IL-6 and Rheumatoid Arthritis (RA)
RA is a chronic, inflammatory condition prevalent in middle-aged people and is the leading cause of work-associated disability in the United States (49). Characterized by inflammation of the synovium of multiple joints of the body, sufferers exhibit pain and stiffness in hands, knees, wrists and feet. Progression of the disease results in detrimental damage to the joint and erosion of both the cartilage and bone. RA patients commonly express high levels of IL-6 intracellularly, which has been shown to have negative correlations clinically with bone mass density (BMD) (50). Increased vascular permeability and extravasation of fluid into synovial regions are key characteristics of RA and induce joint pain. Excess vascularization, a direct effect of IL-6-induced VEGF overexpression, enhances fluid build-up in joints (51). Antibodies against IL-6R can reduce VEGF expression in RA clinically (51).
In IL-6 KO mouse models, mice are protected against arthritis and have decreased osteoclast activity and bone loss (52). In addition, IL-6 neutralizing antibodies have been administered to mice in collagen-induced in vivo arthritis models, where they protected the mice from bone lesions and disease progression (53). Similarly, IL-6R antagonists have been shown to reduce osteoclastogenesis and reduce bone resorption in arthritic mouse models (54). The sIL-6R has also been shown to be of importance in vivo, as co-administration of mice with IL-6 and sIL-6R resulted in restoration of arthritic diseased states in IL-6 KO models (55). Having said this, some studies using male IL-6 KO mice demonstrated phenotypes of advanced osteoarthritis upon aging, complicating the story (56). Overall, most findings suggest that IL-6 induces RA initiation and progression (57).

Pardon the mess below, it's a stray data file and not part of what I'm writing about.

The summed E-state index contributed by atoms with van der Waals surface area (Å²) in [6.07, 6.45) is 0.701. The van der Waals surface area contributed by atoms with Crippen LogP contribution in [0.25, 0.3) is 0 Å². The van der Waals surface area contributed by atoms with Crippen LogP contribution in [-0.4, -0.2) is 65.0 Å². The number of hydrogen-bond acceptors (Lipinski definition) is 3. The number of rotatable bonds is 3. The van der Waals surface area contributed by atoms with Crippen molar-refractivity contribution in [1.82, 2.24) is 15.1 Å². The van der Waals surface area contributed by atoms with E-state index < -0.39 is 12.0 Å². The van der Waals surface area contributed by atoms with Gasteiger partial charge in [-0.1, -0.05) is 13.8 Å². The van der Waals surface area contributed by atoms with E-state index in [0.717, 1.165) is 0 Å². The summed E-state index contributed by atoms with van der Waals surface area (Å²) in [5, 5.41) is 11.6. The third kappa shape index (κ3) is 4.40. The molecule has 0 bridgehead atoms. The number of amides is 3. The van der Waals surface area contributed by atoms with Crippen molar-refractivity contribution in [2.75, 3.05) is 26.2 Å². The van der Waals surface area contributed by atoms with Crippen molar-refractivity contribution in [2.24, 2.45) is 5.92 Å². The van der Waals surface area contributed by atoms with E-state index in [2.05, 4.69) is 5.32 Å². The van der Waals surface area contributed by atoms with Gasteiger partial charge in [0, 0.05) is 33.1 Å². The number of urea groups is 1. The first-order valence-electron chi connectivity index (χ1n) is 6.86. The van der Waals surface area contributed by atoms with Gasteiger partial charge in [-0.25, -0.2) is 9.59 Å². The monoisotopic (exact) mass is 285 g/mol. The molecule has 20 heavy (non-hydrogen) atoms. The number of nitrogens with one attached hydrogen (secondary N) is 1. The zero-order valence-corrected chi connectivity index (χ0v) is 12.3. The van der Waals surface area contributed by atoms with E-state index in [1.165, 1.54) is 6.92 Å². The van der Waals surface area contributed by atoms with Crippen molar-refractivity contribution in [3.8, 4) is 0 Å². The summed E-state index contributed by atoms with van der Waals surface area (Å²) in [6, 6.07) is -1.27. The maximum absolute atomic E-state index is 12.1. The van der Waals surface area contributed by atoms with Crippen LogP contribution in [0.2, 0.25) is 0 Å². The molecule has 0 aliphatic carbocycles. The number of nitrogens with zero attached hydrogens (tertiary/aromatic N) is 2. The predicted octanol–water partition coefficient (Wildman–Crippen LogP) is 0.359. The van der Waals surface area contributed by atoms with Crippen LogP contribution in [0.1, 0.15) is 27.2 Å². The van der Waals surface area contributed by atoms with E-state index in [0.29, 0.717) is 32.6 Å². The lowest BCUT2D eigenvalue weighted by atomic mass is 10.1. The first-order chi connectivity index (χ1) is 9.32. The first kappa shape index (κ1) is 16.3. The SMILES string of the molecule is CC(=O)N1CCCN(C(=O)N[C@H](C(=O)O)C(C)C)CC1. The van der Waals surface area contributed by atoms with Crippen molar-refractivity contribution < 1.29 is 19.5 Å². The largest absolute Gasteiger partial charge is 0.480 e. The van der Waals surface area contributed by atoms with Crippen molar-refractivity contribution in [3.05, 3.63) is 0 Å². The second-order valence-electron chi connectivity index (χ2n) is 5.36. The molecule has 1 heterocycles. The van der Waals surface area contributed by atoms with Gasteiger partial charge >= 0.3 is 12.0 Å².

Currently, targeting IL-6 therapeutically for RA has been successful in the clinic, although the negative side effects from this therapeutic approach should not be minimized. The U.S. Food and Drug Administration declined to approve Johnson & Johnson's RA anti-IL-6 drug called sirukumab, saying additional clinical data is needed to further evaluate its safety in September of 2017 (58). Sirukumab is a chimeric (murine-human) IgG1κ monoclonal antibody (mAb) that binds and neutralizes human IL-6. FDA panelists were concerned about an imbalance in the number of deaths in patients taking sirukumab compared with those taking a placebo, but Johnson & Johnson are continuing further development and testing of the drug (58). The most common causes of death were major heart problems, infection and cancers (58). However, Genentech's drug known as Actemra® (tocilizumab), the first humanized anti-IL-6 receptor agonist, has been FDA approved since 2010 for RA and was recently approved (November, 2018) as a prefilled autoinjector known as ACTPenTM for RA and patients with giant cell arthritis (GCA), active polyarticular juvenile idiopathic arthritis (PJIA) or active systemic juvenile idiopathic arthritis (SJIA) (59). Tocilizumab can cause serious side effects however (59), and hence safer options are still desired for patients with RA and other inflammatory diseases. Still, effects of tocilizumab on bone look promising, as different clinical trials have reported that patients experienced a decrease in osteogenic inhibitor DKK1, CTX-1 bone turnover markers, and in erosions of bone in the hands, and an increase in OPG with bone histology and P1NP bone formation markers in blood (60–65).